On June 1, FDA issued draft guidance for voluntary sodium reduction goals for food manufacturers and restaurants.1 According to the guidance, approximately three-quarters of sodium consumed by the US population is added during food manufacturing and commercial food preparation. The new goals are therefore intended to encourage food manufacturers, restaurants, and food service operations to reduce the amount of sodium they add to food to reduce overall salt consumption by about 50% throughout the next 10 years.

FDA states in the guidance that Americans consume too much sodium, and broad sodium reductions are necessary to achieve health benefits. The average sodium intake in the US is approximately 3,400 mg/day, about 50% more than the 2,300 mg/day recommended in the 2015-2020 Dietary Guidelines for Americans. According to FDA, a diet high in sodium contributes to the development of hypertension, a leading cause of heart disease and stroke. Excessive sodium intake has also been linked to high blood pressure, another risk factor for heart disease and stroke.

On May 27, the US Food and Drug Administration (FDA or Agency) published a final rule on Mitigation Strategies to Protect Food Against Intentional Adulteration (Final Rule).1 The Final Rule is part of FDA’s implementation of the Food Safety Modernization Act (FSMA) and requires food facilities to prepare and implement a food defense plan, conduct a vulnerability assessment, and implement mitigation strategies with food defense monitoring procedures to minimize or prevent significant vulnerabilities.

The Final Rule applies to both domestic and foreign facilities required to register under section 415 of the Federal Food, Drug, and Cosmetic Act (FD&C Act). FDA is targeting larger businesses with this Final Rule because its purpose is to protect the food supply against individuals or organizations with intent to cause large-scale public health harm.

On May 13, FDA announced the publication of a draft guidance to assist “qualified facilities” (i.e., very small or low-grossing businesses) in complying with the Preventive Controls for Human or Animal Food Rules (PC Final Rules) under the FDA Food Safety Modernization Act (FSMA) (Draft Guidance). 1,2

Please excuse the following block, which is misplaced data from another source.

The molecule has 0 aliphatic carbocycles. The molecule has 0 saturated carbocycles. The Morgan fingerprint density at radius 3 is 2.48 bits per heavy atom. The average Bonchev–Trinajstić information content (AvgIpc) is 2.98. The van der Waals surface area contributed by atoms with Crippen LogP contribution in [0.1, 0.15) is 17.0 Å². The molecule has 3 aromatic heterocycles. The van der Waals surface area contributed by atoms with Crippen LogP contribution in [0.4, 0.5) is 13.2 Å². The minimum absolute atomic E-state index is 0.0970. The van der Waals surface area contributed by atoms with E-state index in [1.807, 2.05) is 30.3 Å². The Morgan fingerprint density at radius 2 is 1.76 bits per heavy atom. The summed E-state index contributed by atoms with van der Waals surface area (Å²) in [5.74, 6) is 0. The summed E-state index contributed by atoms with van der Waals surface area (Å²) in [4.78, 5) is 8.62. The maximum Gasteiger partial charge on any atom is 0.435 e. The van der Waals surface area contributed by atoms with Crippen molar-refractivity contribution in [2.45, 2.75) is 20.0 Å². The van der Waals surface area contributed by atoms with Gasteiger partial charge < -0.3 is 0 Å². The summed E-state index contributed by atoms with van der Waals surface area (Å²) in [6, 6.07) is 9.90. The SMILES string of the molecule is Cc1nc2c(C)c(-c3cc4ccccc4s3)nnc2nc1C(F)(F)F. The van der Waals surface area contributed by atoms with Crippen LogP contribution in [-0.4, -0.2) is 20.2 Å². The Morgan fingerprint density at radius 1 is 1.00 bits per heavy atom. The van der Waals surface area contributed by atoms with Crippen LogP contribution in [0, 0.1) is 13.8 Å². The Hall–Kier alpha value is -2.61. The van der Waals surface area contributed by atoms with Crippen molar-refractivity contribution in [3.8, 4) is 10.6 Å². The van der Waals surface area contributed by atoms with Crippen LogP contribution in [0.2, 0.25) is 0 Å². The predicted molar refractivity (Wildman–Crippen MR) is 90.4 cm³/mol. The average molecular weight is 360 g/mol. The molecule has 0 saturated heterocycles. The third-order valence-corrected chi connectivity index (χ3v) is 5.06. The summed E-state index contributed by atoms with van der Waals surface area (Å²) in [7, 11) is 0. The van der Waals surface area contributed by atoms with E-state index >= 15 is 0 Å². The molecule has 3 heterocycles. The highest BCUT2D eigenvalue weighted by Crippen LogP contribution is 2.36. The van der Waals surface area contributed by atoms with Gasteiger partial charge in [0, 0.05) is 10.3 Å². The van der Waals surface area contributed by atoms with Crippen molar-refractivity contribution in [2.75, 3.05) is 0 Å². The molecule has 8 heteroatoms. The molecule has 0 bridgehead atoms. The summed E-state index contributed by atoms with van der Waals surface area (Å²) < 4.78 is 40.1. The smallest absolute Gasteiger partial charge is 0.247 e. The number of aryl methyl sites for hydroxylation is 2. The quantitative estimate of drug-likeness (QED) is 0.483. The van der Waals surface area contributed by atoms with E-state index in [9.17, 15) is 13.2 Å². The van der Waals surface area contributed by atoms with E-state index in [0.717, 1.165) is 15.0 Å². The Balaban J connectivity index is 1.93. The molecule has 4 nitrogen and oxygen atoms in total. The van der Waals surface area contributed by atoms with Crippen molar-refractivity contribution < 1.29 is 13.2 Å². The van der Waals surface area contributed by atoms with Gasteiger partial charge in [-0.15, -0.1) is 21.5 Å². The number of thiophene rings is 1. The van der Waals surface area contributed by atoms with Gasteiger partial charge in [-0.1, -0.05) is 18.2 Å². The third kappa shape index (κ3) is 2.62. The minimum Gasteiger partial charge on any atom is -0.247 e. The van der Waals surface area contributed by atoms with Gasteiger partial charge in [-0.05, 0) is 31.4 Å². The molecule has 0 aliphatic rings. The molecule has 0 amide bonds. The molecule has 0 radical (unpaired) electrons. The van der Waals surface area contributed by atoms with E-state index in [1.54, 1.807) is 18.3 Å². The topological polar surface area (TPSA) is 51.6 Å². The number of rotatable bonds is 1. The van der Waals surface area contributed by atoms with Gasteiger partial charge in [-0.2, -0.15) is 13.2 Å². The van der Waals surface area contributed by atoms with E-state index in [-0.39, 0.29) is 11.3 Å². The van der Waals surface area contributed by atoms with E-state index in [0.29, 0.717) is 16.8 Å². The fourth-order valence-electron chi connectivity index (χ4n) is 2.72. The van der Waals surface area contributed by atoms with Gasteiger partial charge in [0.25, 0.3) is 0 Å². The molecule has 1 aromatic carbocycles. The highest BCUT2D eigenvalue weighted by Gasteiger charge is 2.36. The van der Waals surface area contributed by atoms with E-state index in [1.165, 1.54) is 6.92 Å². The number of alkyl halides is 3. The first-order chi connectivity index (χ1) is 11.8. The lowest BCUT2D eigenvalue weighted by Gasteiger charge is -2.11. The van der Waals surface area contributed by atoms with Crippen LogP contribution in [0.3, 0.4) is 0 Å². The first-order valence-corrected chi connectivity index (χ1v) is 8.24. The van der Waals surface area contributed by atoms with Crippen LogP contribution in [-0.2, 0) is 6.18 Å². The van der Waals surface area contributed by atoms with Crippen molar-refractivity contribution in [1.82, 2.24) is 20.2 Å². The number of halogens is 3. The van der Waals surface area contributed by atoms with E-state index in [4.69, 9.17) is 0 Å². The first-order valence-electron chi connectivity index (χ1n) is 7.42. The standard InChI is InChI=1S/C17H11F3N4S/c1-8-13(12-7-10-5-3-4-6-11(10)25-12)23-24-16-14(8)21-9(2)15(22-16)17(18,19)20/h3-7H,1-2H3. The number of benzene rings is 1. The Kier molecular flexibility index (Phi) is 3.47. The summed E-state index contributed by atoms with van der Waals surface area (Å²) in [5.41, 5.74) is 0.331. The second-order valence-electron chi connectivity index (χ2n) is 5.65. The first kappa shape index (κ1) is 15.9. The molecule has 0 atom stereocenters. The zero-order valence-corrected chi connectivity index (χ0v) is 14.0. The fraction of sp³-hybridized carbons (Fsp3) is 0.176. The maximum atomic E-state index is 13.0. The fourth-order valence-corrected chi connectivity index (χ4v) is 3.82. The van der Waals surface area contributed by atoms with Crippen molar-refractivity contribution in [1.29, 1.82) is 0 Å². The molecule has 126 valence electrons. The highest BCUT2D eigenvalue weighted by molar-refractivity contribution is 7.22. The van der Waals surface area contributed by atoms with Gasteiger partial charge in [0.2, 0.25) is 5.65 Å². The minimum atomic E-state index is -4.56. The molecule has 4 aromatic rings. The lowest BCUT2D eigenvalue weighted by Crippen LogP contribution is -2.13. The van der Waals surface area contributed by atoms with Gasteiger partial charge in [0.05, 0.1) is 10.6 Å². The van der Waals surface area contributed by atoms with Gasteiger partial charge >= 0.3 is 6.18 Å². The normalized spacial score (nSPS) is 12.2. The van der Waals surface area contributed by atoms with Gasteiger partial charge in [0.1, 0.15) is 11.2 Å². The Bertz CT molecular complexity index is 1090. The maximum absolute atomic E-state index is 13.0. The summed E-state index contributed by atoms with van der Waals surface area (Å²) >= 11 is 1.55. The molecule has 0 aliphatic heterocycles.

On May 10, FDA announced that it will reevaluate regulations concerning nutrient content claims (NCCs), including the definition of “healthy.”

An NCC is a claim on a food product label that directly or by implication characterizes the level of a nutrient in a food (e.g., “low fat,” “high in fiber,” “healthy”). A food with a “healthy” NCC claim must contain specific low levels of total fat, saturated fat, cholesterol, and other nutrients. However, members of the food industry have pointed to current nutrition guidance that state that a healthy diet includes foods that are high in certain fats, such as almonds, avocados, and salmon.

If you have been down a pet food aisle recently, you may have noticed dog and cat foods that claim to treat various conditions, making claims to treat urinary tract disease in cats or “control blood glucose” in dogs. Products with these types of claims have been marketed for more than 50 years; however, because of the potential for consumers to misuse or misunderstand these products as effective treatments for disease conditions in pets, the FDA’s Center for Veterinary Medicine (CVM) recently outlined its policies for enforcement on the topic of disease claims in dog and cat foods.

On April 29, 2016, CVM released Compliance Policy Guide (CPG) 690.150: Labeling and Marketing of Dog and Cat Food Diets Intended to Diagnose, Cure, Mitigate, Treat, or Prevent Diseases.1 The CPG describes situations when CVM intends to take enforcement action against dog and cat foods that are labeled as intended to diagnose, cure, mitigate, treat, or prevent diseases (disease claims). These products may be regulated as a food, drug, or both. A product is an animal drug if it makes disease claims, and otherwise is an animal food.